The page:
Religious relics and Bible stories have long influenced the art world; it's no surprise then that objects of devotion have likewise sparked fashion's imagination, as the NY Met Gala and the museum's new exhibition show.
What started as a fundraiser for the Costume Institute at New York's Metropolitan Museum has turned into an unparalleled fashion event. Hosted by Vogue editor-in-chief Anna Wintour, the Met Gala is considered the Oscars of the East Coast, with an invite-only list of celebrities adorning designs inspired by an annual theme.
In 2018, that theme coincides with the museum's latest exhibition: "Heavenly Bodies: Fashion and the Catholic Imagination."
Religious inspiration in Haute Couture
The exhibition, which was previewed at the gala, opens at three Met locations on May 10, 2018. Conceived and coordinated by Andrew Bolton, head curator of the Costume Institute at the Metropolitan Museum of Art, the exhibition includes not only designer wear but also artifacts on loan from the Vatican.
Italian designers Gianni Versace and his sister Donatella were highly influenced by the Catholicism of their childhood
With Couture wear from Cristobal Balenciaga, Jean Paul Gaultier, Thierry Mugler and Elsa Schiaparelli as well as the Italian luxury house Versace, co-sponsors of the event, the contemporary fashion world is well-represented in the exhibition. On display are evening gowns inspired by either religious relics or by a designer's own religious upbringing – such as garments created by Coco Chanel, who was educated by nuns. Or pieces from John Galliano's Fall 2000 Haute Couture collection for Christian Dior, which raised eyebrows after a figure dressed in papal-like garb replete with miter swung incense down a Parisian runway.
Most of these designers, Bolton notes in a blog post on the Met's homepage, were raised in the Roman Catholic tradition. "While many of them no longer practice Catholicism and their relationships to it vary considerably, most acknowledge its significant influence over their imaginations," he writes. He goes on to note that the influence is felt both on the metaphorical level and through the use of explicit symbolism, such as crosses or a crown of thorns.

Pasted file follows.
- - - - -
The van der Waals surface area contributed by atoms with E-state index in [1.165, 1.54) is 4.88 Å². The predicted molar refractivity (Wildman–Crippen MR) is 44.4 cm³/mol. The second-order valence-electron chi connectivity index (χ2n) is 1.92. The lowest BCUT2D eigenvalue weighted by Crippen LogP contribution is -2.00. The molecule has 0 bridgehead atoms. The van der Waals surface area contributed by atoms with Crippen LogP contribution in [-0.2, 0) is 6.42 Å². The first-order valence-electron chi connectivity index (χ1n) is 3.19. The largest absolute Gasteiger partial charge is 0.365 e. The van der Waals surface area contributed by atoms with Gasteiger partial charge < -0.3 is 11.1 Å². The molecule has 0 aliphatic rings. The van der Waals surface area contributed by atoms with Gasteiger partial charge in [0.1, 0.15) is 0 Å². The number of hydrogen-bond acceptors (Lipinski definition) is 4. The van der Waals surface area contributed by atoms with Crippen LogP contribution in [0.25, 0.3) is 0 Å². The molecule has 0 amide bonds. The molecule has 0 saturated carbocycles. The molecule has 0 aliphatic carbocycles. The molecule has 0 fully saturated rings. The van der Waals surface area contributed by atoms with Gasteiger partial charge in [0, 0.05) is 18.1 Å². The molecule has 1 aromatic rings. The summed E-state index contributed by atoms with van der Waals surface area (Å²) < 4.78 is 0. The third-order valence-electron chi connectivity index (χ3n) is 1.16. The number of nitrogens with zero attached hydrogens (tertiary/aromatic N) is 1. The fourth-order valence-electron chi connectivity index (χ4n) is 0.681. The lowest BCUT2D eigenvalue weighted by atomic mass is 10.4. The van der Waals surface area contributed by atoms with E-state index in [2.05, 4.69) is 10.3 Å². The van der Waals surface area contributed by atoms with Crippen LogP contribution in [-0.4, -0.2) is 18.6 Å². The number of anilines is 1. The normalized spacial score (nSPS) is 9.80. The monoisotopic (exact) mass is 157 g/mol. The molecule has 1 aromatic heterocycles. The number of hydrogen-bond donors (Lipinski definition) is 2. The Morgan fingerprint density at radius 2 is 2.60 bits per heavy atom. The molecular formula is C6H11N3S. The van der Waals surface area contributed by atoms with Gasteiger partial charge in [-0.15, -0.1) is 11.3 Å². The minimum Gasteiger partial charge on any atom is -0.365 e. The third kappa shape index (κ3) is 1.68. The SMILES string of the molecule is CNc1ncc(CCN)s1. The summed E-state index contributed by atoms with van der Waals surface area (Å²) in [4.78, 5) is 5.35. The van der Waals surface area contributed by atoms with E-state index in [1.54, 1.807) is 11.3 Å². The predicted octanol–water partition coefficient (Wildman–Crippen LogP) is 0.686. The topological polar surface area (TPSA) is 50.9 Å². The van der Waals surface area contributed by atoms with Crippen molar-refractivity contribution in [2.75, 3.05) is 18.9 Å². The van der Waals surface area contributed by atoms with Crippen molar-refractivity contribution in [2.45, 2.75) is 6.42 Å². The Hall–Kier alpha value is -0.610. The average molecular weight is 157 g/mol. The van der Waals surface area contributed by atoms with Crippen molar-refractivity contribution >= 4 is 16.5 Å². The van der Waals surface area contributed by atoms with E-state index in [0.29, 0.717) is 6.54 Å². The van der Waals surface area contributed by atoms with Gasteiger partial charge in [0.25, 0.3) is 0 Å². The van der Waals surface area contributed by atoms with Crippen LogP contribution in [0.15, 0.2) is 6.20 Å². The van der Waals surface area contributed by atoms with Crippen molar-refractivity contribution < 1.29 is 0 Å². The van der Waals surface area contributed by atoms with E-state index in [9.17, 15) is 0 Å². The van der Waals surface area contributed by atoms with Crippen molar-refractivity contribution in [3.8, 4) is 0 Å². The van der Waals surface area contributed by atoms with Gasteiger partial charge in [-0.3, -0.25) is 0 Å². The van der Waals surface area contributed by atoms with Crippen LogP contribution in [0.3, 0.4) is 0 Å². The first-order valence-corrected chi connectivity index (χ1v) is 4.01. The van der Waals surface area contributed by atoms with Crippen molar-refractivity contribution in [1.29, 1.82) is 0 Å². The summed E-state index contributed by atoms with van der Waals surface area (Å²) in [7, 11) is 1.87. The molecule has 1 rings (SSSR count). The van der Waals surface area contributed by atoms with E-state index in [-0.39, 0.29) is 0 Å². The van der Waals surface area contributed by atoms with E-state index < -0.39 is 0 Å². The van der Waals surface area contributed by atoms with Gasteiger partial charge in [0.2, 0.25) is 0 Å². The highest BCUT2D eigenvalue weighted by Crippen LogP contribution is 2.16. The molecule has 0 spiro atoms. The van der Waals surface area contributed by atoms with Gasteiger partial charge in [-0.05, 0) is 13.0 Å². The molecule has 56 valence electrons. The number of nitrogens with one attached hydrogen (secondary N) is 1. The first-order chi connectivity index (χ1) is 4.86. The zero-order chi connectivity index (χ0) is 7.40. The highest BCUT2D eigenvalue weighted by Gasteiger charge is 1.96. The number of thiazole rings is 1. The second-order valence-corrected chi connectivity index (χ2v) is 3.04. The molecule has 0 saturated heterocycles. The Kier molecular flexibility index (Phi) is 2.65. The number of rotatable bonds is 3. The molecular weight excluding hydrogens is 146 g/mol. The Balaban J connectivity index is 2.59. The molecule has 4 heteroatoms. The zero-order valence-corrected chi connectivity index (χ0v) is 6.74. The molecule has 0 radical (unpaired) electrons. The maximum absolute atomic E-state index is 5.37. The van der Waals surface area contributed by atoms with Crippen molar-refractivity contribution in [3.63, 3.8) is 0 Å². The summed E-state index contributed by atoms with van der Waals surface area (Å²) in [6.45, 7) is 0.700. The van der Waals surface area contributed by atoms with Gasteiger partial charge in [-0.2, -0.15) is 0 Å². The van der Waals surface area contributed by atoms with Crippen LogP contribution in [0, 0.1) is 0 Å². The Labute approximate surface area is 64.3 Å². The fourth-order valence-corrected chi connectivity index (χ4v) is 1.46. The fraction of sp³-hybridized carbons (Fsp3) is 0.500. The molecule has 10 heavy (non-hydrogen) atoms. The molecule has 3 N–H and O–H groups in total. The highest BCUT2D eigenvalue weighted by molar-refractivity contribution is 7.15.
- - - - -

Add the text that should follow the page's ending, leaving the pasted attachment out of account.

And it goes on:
These high fashion undertakings inspired by Catholic narratives appear alongside sacred artifacts and holy garments on loan from the Vatican, such of which have never before been seen elsewhere.
Curator Bolton was able to secure some 40 Vatican vestments spanning 15 papacies as part of the show, including such items as Pope Benedict XV's white silk cape embroidered with gold thread and the pointed bishop's hat of Pope Leo XIII. Papal robes and accessories from the Sistine Chapel sacristy will be on display in the Anna Wintour Costume Center.
The loans created quite a bit of controversy when first announced and Bolton has traveled to Rome a dozen times since the idea was conceived to steady the controversy while securing the Vatican's approval for the loan. There, he defended his curation at a press conference by saying, "Some might consider fashion to be an unfitting or unseemly medium by which to engage with ideas about the sacred or the divine, but dress is central to any discussion about religion. It affirms religious allegiances and, by extension, it asserts religious differences."
By showing these gowns alongside the sacred artifacts that may have inspired them, the exhibition allows viewers to draw parallels and witness for themselves how the artistry found in church relics like bejeweled gold crucifixes might have inspired the rich tapestry of a particular textile. Or they can bear witness to the garments and robes worn by nuns and priests and see how these modest designs have inspired designers through today.
While some relics may be of different media, from wood and stone to gold and ivory, their resonance is felt in the silks, brocades and laces used in the designers' wares. The stories and narratives told in the artifacts carry over into the gowns themselves, which can be seen as a consequence of divine inspiration by some.
"The Catholic imagination in all its many manifestations . . . tends to emphasize the metaphorical nature of creation," Bolton writes, citing sociologist Father Andrew Greeley, who wrote The Catholic Imagination. "Everything in creation, from the exploding cosmos to the whirling, dancing, and utterly mysterious quantum particles, discloses something about God and, in so doing, brings God among us."
Including, if the thesis of the exhibition and gala rings true, fashion.